Insufficient Evidence for Hindering Prosecution in the First Degree. Although Line could be prosecuted for hindering prosecution in the first degree, it does not mean that there was sufficient evidence for it. Hindering prosecution in the first degree requires the State to prove beyond a reasonable doubt that the defendant was aware that the police were trying to apprehend a person "for a class A, B or C felony[.]" HRS § 702-206. According to the HSC, there was no evidence that Line was aware of any crime committed by Dean. All the record had was that Line was aware the police wanted to arrest him.
But the Lesser-Included Offense is Sufficient. A defendant can be "convicted of an offense included in an offense charged in the indictment or the information." HRS § 701-103(4)(a). An offense is included when it "is established by proof of the same or less than all the facts required to establish the commission of the offense charged[.]" Id. Unlike hindering prosecution in the first degree, hindering prosecution in the 2d degree requires that the defendant be aware that the police were attempting to apprehend another "for a crime." HRS § 710-1030(1). According to the HSC, the two offenses "differ only in that the first degree offense requires that the 'crime' be a felony or murder" and that hindering prosecution in the 2d degree is a misdemeanor. The HSC held that the misdemeanor is a lesser-included offense and that there was sufficient evidence for it. Thus, the HSC vacated the case and remanded it for entry of judgment of conviction for the lesser-included offense. See State v. Malufau, 80 Hawai'i 126, 136, 906 P.2d 612, 622 (1995); State v. Mattiello, 90 Hawai'i 255, 262, 978 P.2d 693, 700 (1999).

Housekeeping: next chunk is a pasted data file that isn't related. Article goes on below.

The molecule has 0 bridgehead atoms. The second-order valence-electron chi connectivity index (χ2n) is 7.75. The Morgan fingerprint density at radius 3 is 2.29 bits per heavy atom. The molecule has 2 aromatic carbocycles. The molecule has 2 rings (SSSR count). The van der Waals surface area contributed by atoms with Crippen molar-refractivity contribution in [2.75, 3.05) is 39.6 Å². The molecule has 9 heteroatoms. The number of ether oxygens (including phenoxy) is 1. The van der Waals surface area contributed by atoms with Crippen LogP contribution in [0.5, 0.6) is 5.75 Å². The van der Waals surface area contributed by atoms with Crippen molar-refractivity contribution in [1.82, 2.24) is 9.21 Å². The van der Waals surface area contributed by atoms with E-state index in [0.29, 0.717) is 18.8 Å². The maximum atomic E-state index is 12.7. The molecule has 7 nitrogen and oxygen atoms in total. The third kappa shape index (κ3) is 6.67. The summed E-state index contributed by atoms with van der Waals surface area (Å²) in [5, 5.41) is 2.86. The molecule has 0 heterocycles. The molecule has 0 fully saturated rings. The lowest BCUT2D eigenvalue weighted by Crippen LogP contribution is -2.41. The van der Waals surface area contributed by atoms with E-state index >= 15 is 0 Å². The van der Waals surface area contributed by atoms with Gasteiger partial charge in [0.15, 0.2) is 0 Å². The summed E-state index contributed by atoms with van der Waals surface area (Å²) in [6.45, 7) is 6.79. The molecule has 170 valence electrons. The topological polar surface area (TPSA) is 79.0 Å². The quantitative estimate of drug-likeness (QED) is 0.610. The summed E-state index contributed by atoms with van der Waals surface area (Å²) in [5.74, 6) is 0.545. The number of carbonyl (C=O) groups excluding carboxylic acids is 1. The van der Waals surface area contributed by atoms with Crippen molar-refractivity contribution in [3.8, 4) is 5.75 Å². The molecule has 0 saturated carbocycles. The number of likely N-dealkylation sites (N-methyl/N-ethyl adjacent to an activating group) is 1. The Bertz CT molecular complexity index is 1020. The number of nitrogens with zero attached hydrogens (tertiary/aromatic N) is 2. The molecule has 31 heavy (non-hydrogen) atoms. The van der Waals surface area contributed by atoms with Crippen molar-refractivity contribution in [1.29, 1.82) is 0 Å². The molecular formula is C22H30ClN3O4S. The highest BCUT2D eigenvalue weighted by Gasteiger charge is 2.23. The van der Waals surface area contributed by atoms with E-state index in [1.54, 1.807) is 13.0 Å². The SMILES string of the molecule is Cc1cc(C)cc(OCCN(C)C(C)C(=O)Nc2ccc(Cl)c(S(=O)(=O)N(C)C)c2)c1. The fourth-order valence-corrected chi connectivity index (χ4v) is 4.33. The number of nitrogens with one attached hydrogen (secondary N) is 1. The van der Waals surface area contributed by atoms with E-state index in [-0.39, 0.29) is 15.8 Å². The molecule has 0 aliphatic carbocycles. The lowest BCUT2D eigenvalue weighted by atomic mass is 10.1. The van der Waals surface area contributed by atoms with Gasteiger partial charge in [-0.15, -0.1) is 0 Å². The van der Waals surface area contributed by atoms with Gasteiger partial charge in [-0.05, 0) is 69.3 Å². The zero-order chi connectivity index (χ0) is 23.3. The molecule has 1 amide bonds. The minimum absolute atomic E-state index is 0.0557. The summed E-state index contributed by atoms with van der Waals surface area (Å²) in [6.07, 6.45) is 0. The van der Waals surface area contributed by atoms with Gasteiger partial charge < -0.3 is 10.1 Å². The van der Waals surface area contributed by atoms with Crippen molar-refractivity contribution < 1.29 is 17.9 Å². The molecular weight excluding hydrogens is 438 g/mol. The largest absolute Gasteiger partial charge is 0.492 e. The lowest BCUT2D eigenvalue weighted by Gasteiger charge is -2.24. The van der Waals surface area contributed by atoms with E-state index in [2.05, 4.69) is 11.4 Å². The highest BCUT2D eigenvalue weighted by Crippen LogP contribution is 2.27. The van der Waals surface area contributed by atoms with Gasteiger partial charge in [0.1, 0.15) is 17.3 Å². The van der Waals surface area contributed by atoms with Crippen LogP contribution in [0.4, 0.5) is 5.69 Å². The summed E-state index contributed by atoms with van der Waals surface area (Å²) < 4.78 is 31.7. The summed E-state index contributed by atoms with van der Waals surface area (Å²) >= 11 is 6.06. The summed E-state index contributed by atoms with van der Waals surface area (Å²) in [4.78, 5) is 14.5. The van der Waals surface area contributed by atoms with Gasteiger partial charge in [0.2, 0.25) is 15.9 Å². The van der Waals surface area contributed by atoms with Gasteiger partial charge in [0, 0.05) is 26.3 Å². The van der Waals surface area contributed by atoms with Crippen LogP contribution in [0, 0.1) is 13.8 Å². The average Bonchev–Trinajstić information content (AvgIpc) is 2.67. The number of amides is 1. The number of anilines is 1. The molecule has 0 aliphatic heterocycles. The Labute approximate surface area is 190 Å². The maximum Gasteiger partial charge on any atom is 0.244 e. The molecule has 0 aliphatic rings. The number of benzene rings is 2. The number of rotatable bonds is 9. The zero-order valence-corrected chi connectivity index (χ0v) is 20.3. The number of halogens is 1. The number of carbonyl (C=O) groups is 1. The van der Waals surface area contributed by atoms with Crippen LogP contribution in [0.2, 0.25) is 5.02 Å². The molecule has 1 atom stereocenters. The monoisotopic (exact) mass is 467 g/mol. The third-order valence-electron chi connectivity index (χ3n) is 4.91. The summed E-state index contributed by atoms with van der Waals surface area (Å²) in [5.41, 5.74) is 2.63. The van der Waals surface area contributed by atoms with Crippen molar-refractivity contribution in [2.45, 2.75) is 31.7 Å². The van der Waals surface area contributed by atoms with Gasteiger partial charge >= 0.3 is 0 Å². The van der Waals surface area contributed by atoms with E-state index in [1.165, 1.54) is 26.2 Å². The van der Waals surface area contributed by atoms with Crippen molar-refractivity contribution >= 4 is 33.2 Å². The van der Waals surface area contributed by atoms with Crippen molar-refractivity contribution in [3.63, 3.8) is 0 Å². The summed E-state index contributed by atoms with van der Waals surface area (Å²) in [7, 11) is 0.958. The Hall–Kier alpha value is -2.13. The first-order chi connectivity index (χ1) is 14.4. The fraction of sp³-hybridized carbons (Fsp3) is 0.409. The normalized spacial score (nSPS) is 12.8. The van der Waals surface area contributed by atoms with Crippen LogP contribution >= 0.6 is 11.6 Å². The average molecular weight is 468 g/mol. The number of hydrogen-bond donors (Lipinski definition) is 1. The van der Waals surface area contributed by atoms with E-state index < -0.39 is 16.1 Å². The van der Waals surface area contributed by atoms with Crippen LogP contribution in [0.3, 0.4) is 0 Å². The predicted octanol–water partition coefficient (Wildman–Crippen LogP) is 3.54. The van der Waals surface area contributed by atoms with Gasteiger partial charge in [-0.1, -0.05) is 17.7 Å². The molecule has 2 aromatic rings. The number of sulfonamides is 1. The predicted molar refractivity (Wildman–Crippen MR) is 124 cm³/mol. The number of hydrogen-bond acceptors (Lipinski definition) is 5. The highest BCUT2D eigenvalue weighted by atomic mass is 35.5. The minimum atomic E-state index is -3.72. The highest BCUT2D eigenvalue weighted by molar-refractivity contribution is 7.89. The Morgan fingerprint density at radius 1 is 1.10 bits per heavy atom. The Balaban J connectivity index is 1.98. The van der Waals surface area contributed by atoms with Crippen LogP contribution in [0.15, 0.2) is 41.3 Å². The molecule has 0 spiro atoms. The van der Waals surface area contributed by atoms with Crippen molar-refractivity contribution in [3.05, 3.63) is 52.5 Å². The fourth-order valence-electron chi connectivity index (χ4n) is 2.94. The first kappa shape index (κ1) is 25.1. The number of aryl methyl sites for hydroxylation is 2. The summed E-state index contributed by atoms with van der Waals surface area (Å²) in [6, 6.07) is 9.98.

A Procedural Point. On appeal, the State admitted that it was error to not include the lesser-included offense of hindering prosecution in the 2d degree and that the ICA plainly erred in failing to address that point. "[W]here the prosecution admits to error, [the HSC] has stated that, even when the prosecutor concedes error, before a conviction is reversed, it is incumbent on the appellate court to first ascertain . . . that the confession of error is supported by the record and well-founded in law and second to determine that such error is properly preserved and prejudicial." State v. Hoang, 93 Hawai'i 333, 336, 3 P.3d 499, 502 (2000). That is why the HSC addressed the issues.